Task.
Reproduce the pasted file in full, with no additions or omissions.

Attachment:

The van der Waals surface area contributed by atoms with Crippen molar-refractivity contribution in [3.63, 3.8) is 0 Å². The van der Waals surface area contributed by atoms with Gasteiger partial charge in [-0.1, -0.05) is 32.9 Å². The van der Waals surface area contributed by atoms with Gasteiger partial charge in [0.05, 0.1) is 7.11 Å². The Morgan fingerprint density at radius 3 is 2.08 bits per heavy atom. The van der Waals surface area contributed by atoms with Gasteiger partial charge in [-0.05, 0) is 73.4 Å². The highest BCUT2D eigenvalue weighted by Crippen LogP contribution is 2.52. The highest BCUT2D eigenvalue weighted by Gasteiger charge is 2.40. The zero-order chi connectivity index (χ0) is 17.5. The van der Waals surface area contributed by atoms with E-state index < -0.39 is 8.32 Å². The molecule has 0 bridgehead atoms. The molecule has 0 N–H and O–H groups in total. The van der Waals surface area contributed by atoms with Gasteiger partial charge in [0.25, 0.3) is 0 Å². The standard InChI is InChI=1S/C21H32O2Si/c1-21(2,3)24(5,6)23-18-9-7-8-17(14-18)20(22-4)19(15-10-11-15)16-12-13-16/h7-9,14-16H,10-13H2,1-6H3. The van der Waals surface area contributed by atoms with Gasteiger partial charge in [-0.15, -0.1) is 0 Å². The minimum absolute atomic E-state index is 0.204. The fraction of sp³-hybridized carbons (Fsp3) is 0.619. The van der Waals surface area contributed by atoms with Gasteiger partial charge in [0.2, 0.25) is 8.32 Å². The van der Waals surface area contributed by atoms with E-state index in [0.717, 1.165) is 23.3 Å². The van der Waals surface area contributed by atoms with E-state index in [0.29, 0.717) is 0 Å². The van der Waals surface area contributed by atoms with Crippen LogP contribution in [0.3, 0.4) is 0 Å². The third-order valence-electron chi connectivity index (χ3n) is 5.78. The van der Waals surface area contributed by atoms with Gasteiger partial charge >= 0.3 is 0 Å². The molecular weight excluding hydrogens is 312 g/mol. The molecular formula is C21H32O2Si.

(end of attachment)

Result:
The van der Waals surface area contributed by atoms with Crippen molar-refractivity contribution in [3.63, 3.8) is 0 Å². The van der Waals surface area contributed by atoms with Gasteiger partial charge in [-0.1, -0.05) is 32.9 Å². The van der Waals surface area contributed by atoms with Gasteiger partial charge in [0.05, 0.1) is 7.11 Å². The Morgan fingerprint density at radius 3 is 2.08 bits per heavy atom. The van der Waals surface area contributed by atoms with Gasteiger partial charge in [-0.05, 0) is 73.4 Å². The highest BCUT2D eigenvalue weighted by Crippen LogP contribution is 2.52. The highest BCUT2D eigenvalue weighted by Gasteiger charge is 2.40. The zero-order chi connectivity index (χ0) is 17.5. The van der Waals surface area contributed by atoms with E-state index < -0.39 is 8.32 Å². The molecule has 0 bridgehead atoms. The molecule has 0 N–H and O–H groups in total. The van der Waals surface area contributed by atoms with Gasteiger partial charge in [0.25, 0.3) is 0 Å². The standard InChI is InChI=1S/C21H32O2Si/c1-21(2,3)24(5,6)23-18-9-7-8-17(14-18)20(22-4)19(15-10-11-15)16-12-13-16/h7-9,14-16H,10-13H2,1-6H3. The van der Waals surface area contributed by atoms with Gasteiger partial charge in [-0.15, -0.1) is 0 Å². The minimum absolute atomic E-state index is 0.204. The fraction of sp³-hybridized carbons (Fsp3) is 0.619. The van der Waals surface area contributed by atoms with Gasteiger partial charge in [0.2, 0.25) is 8.32 Å². The van der Waals surface area contributed by atoms with E-state index in [0.717, 1.165) is 23.3 Å². The van der Waals surface area contributed by atoms with E-state index in [0.29, 0.717) is 0 Å². The van der Waals surface area contributed by atoms with Crippen LogP contribution in [0.3, 0.4) is 0 Å². The third-order valence-electron chi connectivity index (χ3n) is 5.78. The van der Waals surface area contributed by atoms with Gasteiger partial charge >= 0.3 is 0 Å². The molecular weight excluding hydrogens is 312 g/mol. The molecular formula is C21H32O2Si.